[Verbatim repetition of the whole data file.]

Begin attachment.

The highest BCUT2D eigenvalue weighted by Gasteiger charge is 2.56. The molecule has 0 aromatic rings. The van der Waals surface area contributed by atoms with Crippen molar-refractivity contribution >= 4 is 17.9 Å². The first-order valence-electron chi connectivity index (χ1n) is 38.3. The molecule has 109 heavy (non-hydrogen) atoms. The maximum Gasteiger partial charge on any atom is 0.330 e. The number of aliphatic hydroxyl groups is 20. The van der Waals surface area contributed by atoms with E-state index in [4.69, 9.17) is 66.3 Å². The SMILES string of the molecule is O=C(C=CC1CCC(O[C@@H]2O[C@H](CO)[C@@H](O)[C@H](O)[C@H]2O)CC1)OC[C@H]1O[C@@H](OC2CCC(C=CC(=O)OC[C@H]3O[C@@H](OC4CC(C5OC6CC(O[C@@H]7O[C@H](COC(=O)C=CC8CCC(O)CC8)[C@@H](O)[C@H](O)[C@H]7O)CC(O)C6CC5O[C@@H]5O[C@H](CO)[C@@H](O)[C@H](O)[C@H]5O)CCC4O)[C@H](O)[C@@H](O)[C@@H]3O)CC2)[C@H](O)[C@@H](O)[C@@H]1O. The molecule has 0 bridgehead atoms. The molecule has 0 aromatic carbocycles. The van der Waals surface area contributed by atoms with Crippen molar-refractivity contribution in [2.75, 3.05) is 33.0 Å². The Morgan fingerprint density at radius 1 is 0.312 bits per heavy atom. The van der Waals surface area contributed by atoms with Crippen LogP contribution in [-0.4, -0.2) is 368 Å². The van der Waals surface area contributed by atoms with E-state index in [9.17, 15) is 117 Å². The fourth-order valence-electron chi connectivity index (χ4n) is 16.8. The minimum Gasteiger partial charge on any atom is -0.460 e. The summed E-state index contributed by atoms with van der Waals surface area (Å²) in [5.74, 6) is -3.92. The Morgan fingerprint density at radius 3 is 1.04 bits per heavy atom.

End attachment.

The highest BCUT2D eigenvalue weighted by Gasteiger charge is 2.56. The molecule has 0 aromatic rings. The van der Waals surface area contributed by atoms with Crippen molar-refractivity contribution >= 4 is 17.9 Å². The first-order valence-electron chi connectivity index (χ1n) is 38.3. The molecule has 109 heavy (non-hydrogen) atoms. The maximum Gasteiger partial charge on any atom is 0.330 e. The number of aliphatic hydroxyl groups is 20. The van der Waals surface area contributed by atoms with E-state index in [4.69, 9.17) is 66.3 Å². The SMILES string of the molecule is O=C(C=CC1CCC(O[C@@H]2O[C@H](CO)[C@@H](O)[C@H](O)[C@H]2O)CC1)OC[C@H]1O[C@@H](OC2CCC(C=CC(=O)OC[C@H]3O[C@@H](OC4CC(C5OC6CC(O[C@@H]7O[C@H](COC(=O)C=CC8CCC(O)CC8)[C@@H](O)[C@H](O)[C@H]7O)CC(O)C6CC5O[C@@H]5O[C@H](CO)[C@@H](O)[C@H](O)[C@H]5O)CCC4O)[C@H](O)[C@@H](O)[C@@H]3O)CC2)[C@H](O)[C@@H](O)[C@@H]1O. The molecule has 0 bridgehead atoms. The molecule has 0 aromatic carbocycles. The van der Waals surface area contributed by atoms with Crippen molar-refractivity contribution in [2.75, 3.05) is 33.0 Å². The Morgan fingerprint density at radius 1 is 0.312 bits per heavy atom. The van der Waals surface area contributed by atoms with Crippen LogP contribution in [-0.4, -0.2) is 368 Å². The van der Waals surface area contributed by atoms with E-state index in [9.17, 15) is 117 Å². The fourth-order valence-electron chi connectivity index (χ4n) is 16.8. The minimum Gasteiger partial charge on any atom is -0.460 e. The summed E-state index contributed by atoms with van der Waals surface area (Å²) in [5.74, 6) is -3.92. The Morgan fingerprint density at radius 3 is 1.04 bits per heavy atom.